Zoonotic pathogens are responsible for many human disease threats; consequently, people who are exposed to ticks have an increased risk of contracting Lyme disease. Veterinarians are at risk associated with their jobs [21, 22]. The aim of this study was to investigate antibodies to B. burgdorferi in order to determine whether students and teachers at the Faculty of Veterinary Medicine and Zootechnics, from Nuevo León, Mexico, had been exposed to this pathogen and determine the antibody reactivity profiles using the IgG Western blot test.

Material and methods

Study population

Volunteers (n = 40) (21 female/19 male) average age 23 years (range 18–45 years) were enrolled from students at the Faculty of Veterinary Medicine and Zootechnics, UANL, at Nuevo León, Mexico, a border state to the United States located in northeast Mexico. All participants were living in the Monterrey metropolitan area except one veterinarian student living at a rural location. Nobody had traveled to areas of high endemicity. Participants provided informed consent, and a survey was carried out to assess their risk of tick exposure, tick bite history, development of erythema migrans, or the presentation of clinical symptoms suggestive of Lyme disease. The Research and Ethics Committee of the Facultad de Ciencias Biológicas UANL approved the research protocol, as well as the Research and Ethics Committee of the University Hospital José Eleuterio Gonzalez, UANL, at Monterrey Nuevo León, Mexico (Register number RE06-017). The research was carried out according to the World Medical Association Declaration of Helsinki of 1975, revised 1983.

Diagnostic tests

Serum from respective participants was screened using a C6 ELISA, using the antigen derived from the Borrelia spp. immunodominant protein VlsE (C6 ELISA, Immunetics, Boston, MA, USA); IgG ELISA BORG0040 and IgM ELISA BORM0040 (NovaLisa NovaTec, Immunodiagnostica, GmbH, Dietzenbach, Germany). NovaLisa Borrelia burgdorferi IgG-ELISA contains the recombinant epitope OspC of B31 (B. burgdorferi sensu stricto), 20047 and T25 (B. gariniii), p100, and p18 of PKo (B. afzelii), and p41i of PBi (B. gariniii). Manufacturers offer 98.8% sensitivity, 100% specificity. The Nova Lisa Borrelia burgdorferi IgM-ELISA contains the recombinant epitope OspC of PKo (B. afzelii) and 20047 (B. gariniii) and p41i of PBi (B. gariniii). Manufacturers offer 93% sensitivity, 98.8% specificity. Manufacturers advertise the inclusion of recombinant proteins to avoid extensive cross-reactions with antibodies to Treponema pallidum, Leptospira and Borrelia recurrentis.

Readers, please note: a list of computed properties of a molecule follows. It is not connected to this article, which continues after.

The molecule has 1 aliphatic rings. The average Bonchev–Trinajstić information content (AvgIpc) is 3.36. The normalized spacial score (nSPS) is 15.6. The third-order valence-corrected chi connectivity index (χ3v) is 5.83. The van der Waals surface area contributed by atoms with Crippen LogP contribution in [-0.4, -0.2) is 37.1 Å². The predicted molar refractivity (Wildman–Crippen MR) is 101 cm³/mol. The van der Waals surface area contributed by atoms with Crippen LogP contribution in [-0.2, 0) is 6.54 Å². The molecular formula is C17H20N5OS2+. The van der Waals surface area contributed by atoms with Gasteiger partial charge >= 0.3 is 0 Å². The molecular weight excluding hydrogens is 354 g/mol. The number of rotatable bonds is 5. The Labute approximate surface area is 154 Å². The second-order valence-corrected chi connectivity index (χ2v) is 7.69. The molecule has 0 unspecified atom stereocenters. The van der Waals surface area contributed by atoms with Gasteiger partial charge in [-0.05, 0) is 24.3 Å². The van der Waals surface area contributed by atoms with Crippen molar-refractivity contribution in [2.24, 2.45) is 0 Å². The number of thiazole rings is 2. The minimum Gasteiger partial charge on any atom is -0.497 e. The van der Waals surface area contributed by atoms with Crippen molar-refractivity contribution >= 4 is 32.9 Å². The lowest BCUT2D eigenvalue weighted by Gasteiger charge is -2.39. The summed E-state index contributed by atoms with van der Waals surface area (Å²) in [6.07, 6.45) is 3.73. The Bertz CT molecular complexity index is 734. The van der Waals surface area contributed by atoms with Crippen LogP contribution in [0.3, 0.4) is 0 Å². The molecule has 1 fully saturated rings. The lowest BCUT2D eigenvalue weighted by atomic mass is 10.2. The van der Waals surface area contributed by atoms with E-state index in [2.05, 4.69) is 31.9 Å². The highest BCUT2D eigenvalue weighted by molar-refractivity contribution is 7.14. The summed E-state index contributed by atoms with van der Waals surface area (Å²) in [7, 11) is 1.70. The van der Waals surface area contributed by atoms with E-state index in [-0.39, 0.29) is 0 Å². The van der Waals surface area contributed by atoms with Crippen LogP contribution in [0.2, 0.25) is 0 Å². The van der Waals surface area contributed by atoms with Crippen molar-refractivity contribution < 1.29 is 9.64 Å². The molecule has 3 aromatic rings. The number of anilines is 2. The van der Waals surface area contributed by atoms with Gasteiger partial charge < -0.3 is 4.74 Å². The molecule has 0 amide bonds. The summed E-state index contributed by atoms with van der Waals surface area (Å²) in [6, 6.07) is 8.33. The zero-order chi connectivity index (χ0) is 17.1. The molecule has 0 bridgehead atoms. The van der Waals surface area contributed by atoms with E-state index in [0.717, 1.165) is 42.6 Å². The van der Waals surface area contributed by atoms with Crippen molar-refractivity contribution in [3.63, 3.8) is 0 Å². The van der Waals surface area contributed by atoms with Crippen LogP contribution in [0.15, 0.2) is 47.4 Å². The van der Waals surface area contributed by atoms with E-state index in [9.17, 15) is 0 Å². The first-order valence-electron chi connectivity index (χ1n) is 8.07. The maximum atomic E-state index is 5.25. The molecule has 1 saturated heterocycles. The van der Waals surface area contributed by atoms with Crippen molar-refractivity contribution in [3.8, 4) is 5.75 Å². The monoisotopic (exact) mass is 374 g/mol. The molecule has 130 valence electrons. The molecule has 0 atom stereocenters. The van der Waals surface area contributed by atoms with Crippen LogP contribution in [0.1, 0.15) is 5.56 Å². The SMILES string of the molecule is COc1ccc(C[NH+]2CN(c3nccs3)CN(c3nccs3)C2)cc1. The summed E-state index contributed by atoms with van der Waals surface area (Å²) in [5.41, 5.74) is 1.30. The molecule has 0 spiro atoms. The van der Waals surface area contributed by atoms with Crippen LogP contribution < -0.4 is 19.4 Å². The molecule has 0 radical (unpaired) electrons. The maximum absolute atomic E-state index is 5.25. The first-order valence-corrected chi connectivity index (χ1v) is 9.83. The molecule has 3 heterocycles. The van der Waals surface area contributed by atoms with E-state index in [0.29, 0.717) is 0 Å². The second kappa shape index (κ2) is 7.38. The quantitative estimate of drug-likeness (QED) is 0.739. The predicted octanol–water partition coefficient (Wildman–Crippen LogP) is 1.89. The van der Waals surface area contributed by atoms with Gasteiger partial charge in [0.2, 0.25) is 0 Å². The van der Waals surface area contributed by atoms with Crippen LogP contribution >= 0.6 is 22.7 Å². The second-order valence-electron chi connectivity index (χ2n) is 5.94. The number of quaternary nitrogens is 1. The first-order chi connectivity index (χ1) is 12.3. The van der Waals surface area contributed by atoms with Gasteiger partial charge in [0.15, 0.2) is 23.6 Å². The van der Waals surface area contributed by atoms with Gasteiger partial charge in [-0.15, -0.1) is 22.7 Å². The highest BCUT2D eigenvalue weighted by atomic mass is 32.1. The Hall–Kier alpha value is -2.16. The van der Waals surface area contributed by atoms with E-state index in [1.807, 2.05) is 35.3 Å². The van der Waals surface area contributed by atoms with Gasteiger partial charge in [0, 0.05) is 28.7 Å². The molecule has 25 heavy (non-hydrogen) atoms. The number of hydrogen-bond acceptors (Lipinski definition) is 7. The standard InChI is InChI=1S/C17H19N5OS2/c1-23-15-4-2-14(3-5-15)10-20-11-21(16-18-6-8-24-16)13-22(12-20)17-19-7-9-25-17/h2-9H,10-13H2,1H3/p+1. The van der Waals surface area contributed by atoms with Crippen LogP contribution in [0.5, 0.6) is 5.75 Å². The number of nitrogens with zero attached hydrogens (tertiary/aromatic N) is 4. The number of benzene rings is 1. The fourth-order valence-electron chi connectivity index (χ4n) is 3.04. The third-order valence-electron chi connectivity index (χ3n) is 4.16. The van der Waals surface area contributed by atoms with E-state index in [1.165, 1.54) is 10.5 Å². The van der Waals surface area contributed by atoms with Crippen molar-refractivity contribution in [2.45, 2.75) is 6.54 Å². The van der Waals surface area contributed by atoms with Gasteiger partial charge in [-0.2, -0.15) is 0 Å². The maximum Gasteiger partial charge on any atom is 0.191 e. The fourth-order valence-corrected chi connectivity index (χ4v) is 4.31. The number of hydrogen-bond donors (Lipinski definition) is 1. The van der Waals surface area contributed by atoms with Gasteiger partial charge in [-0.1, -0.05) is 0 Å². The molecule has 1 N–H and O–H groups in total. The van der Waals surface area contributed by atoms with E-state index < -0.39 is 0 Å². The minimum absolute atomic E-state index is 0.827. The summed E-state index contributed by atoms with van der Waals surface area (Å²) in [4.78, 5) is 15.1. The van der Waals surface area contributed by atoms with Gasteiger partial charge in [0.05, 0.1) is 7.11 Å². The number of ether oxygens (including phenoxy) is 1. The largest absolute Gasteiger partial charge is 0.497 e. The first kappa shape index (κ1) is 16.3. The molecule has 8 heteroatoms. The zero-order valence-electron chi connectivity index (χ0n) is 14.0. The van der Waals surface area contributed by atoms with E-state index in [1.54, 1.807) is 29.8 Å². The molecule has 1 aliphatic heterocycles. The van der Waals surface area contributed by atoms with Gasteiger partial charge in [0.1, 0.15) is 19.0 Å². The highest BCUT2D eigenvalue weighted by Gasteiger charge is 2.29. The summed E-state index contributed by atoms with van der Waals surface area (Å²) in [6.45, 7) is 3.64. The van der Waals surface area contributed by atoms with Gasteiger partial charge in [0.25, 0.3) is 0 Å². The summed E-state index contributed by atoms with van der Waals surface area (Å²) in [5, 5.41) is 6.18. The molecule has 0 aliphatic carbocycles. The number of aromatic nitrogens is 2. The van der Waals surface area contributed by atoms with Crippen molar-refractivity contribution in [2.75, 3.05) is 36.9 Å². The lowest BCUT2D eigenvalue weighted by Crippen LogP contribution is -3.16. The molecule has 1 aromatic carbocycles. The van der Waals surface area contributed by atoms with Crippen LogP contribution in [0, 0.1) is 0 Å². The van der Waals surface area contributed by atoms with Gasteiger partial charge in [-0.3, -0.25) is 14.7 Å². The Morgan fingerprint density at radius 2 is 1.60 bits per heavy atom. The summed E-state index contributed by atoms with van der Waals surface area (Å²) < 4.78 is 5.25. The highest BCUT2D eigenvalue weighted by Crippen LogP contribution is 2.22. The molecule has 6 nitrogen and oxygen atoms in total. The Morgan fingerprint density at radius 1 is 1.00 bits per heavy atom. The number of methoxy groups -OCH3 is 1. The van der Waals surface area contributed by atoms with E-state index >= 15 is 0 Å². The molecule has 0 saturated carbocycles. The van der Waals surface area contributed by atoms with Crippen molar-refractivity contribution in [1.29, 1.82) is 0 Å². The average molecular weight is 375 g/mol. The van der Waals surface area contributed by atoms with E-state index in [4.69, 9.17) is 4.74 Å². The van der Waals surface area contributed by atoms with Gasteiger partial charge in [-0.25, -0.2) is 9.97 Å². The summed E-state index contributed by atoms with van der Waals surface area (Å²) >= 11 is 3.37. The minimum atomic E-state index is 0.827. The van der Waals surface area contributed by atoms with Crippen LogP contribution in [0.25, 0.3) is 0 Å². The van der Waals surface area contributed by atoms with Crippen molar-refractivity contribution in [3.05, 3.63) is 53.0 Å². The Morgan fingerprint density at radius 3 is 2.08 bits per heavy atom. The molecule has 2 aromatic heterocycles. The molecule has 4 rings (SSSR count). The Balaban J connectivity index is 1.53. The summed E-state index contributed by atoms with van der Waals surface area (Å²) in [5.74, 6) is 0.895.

Treponema pallidum ELISA (Abbott Murex, Wiesbaden, Germany) was performed to rule out cross-reactions with Treponema spirochete.
Based on a two-tier-testing protocol, positive or grey zone ELISA specimens were confirmed by IgG Western blot analysis, designed to probe B. burgdorferi sensu stricto antigens (Euroimmun, Lübeck, Germany).The Western blot kits used in this study did not include VIsE. Each strip was scanned, compared to the positive control, and automatically evaluated using the EURO blot Scanner that carries out automatic identification, quantification, and assignment of bands, according to a lot-specific evaluation matrix provided by Euroimmun. Each kit contained a membrane strip of the same lot incubated with a positive reference serum (Euroimmun, Lübeck, Germany). Positive Western blots were defined according to the manufacturer’s instructions: positive reactivity to more than one B. burgdorferi specific band of 18 kDa, 21/22 kDa, 25 kDa, 31 kDa, 34 kDa, 39 kDa, or 83 kDa antigens plus several bands of 17 kDa, 28 kDa, 32 kDa, 36 kDa, 43 kDa, 47 kDa, 50 kDa, 57 kDa, 59 kDa, 62 kDa, and 75 kDa or a 41 kDa antigen. Indeterminate results obtained with reactivity to unspecific bands were considered negative for the purposes of this study.